Music Reviews

Felix Lee: Inna Daze

 Posted by Stuart Bruce (@)   Electronics / EBM / Electronica
Synth Pop / Electro Pop / Synth-Electronica
 Edit (11074)
Sep 25 2019
Artist: Felix Lee
Title: Inna Daze
Format: CD & Vinyl
Label: Planet Mu
Felix Lee’s debut album treads an interesting line inbetween dark, faintly gothic male-vocalled synthwave and the more cerebral, slow and sub-bass atmospherics more commonly associated with Planet Mu.

It avoids any temptation towards retro sounds, with fresh and sharp production, and complex beat work. In terms of sound space, it often goes big, with tracks like “Void” with its thick chord pads going very dramatic, “Smoke” with its gutbusting subbass and kicks, and a really nice interplay between driving synth urgency and sparse beats on “Still Torn” and the attitude-and-distortion-laden end track “Slow Decay”.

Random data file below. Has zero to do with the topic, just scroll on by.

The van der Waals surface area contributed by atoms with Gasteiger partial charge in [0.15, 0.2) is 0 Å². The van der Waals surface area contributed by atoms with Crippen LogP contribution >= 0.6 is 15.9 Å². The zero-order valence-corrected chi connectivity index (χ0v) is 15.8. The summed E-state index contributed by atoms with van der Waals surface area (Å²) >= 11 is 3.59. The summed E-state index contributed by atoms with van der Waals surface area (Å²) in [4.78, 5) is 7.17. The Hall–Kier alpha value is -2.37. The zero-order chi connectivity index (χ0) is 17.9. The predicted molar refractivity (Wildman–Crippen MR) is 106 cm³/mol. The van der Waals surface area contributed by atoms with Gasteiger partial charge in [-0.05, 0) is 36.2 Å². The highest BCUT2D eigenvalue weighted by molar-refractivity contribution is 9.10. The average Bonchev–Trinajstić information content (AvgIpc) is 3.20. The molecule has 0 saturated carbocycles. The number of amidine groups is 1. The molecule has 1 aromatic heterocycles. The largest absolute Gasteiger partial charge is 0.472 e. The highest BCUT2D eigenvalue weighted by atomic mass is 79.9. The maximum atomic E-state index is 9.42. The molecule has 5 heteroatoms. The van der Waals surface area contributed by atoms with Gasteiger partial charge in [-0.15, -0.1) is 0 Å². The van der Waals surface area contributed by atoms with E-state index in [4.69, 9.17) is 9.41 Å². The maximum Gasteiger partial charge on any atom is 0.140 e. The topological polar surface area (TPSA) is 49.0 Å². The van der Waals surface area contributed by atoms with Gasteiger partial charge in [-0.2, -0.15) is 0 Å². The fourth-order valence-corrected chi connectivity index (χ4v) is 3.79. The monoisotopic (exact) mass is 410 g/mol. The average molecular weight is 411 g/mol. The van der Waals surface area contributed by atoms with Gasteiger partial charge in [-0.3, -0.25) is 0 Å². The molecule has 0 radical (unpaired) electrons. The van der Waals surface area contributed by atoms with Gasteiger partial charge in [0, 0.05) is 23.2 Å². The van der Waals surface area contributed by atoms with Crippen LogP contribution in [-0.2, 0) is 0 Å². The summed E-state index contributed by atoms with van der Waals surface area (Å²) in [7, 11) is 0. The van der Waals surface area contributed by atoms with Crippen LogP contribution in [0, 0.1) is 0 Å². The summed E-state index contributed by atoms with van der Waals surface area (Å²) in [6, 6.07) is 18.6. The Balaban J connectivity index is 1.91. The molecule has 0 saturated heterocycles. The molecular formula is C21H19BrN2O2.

But it also retains a strong sense of introspection, mainly thanks to underplayed vocals, which can be heard in play in tracks like a slightly Infusion-ish “Headless”, or thoroughly pessimistic opener “KOH”. Slightly sparser instrumentals like “Unified” help out with this too.

Most of the tracks are vocal, around half of them with guests, and some connect with the sound better than others. In “Focused”, a distinctly grime-centric rap from Yayoyanoh changes the flavour, reducing the music to a backing pattern, and while there’s nothing wrong with it, it ends up being the least successful part of the album. On the flip side to that, Gaika’s still low-energy but more melodic contribution to “Sangre” is a much better fusion of sounds, and is nicely emotive.

Angelspit: Bang Operative

 Posted by Stuart Bruce (@)   Electronics / EBM / Electronica